Thus, since we are always surrounded by so many enemies, whose hatred of us is so bitter, we can expect no peace or respite from them, no cessation or postponement of attacks, but must be ready for an onslaught at any moment and, when it comes, must immediately engage the enemy with courage. Naturally it would have been better, if we had not originally opened the doors of our being and let enemies and passions enter our heart and soul; but since they have already found their way into us, we cannot afford to be negligent, but must arm ourselves against them to drive them out of us. They are shameless and stubborn and will not leave, unless driven out by force.

From Unseen Warfare by St Nicodemus of the Holy Mountain and St Theophan the Recluse .

St Nicodemus of the Holy MountainSt Theophan the Recluse .

Copyright St Vladimir Seminary Press.

On Ecumenism

“Elder Justin Popovich, described Ecumenism as a ‘Pan-heresy’, and the ‘summation of all the other heresies’. What is Ecumenism? It is not just one heresy. All of the other heresies are contained within Ecumenism!

How does it contain all the other heresies? We all know that the Monophysites are heretics, and that the Monophysites were condemned by the Ecumenical Councils- the 3rd, 4th, and 7th- and by many of the Holy Fathers. The heresy of Monophysitism is condemned. We all know that Iconoclasm was condemned at the 7th Ecumenical Council. We all know that Papism- the Pope of Rome- was condemned at the councils, and even at Ecumenical Councils; the 8th Ecumenical Council, and the consensus of the Holy Fathers considers Papism to be heresy.

Books by Theologians have been published which show that Papism is a heresy. And a much worse heresy than Papism is its child, Protestantism. If Papism holds twenty heresies, Protestantism holds one hundred heresies, it is deceived about one hundred things.

Now look at this… Ecumenism takes all of these heresies into itself. How? Because Ecumenism teaches that all these heresies are ‘churches’ and not heresies; that they are ‘sister churches’; that we are the same as these; that there is no such thing as the One, Holy, Catholic and Apostolic Church of the Creed. The Saints at the Ecumenical Councils who condemned Monophysitism were mistaken. Monophysitism is not a heresy; they are Orthodox.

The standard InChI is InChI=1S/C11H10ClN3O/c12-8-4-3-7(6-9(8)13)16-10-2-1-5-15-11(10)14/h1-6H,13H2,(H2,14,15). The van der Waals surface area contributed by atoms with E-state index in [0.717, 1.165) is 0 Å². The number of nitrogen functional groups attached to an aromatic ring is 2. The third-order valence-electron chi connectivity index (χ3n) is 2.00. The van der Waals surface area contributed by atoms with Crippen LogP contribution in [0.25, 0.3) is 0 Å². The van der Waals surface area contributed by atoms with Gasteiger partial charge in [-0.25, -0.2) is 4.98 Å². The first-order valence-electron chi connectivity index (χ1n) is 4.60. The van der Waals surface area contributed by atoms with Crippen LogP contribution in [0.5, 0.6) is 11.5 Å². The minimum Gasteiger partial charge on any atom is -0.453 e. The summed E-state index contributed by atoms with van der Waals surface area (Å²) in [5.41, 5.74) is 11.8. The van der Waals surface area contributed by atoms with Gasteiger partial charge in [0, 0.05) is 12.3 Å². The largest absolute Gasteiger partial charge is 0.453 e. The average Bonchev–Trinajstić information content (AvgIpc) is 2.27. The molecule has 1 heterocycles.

The same goes for the Iconoclasts; the Protestants are Iconoclasts. If you go to a Protestant church you will not see icons. They have gotten rid of them. Papism with the filioque, with Papal primacy, with the Immaculate Conception, with all its other heresies… And Protestantism is worse.

Ecumenism pardons all of these heresies. It says, “It doesn’t matter. It is not a bad thing. Our Fathers made a mistake… the Pope isn’t a heretic, the Monophysites, are not heretics. We are all sister churches. We all belong to the Church. They are also churches.”

Do you see how frightful a thing this is? The Holy Fathers as far back as the era of the Apostles, struggled so manfully… If we look at the New Testament, we will see that the Apostles themselves spoke about false shepherds, of wolves in sheep’s clothing, of heretics even in the New Testament.”

Protopresbyter Theodore Zisis .

A Private Letter Concerning Ecumenism

Blessed Elder Paisios the Athonite

The Holy Mountain, January 23, 1969

Reverend Father Haralambos,

In as much as I see the great uproar which is happening in our Church because of the various movements of groups in favor of unification [of churches], as well as the interaction of the Oecumenical Patriarch with the Pope, I was pained as Her child, and considered it good, besides my prayers, to send a small thread (which I have as a poor monk), that it too may be used as a means of stitching together the multipart garment of our Mother. I know you will show love and share it only with your religious friends. Thank you.

First of all, I would like to ask forgiveness from everyone for being bold to write something when I am neither holy nor a theologian. I trust everyone will understand me, that my writing is nothing more than an expression of my deep pain for the unfortunate stance and worldly love of our father Patriarch Athenagoras.

It appears he loved another modern woman—which is called the Papist Church—because our Orthodox Mother has not made an impression on him at all, for She is so modest. This love, which was heard from Constantinople, caused a sensational impression of sorts among many Orthodox, who nowadays live in an environment of such meaningless love, in cities across the entire world. Moreover, this love is of the spirit of our age: the family will lose its divine meaning from just such kinds of love, which have as their aim breakup and not union.

With just such a worldly love the Patriarch takes us to Rome. While he should have shown love first to us his children and to our Mother Church, he unfortunately sent his love very far away. The result, it’s true, delighted the secular children who love the world—who have this worldly love—, but completely scandalized us, the children of Orthodoxy, young and old, who have fear of God…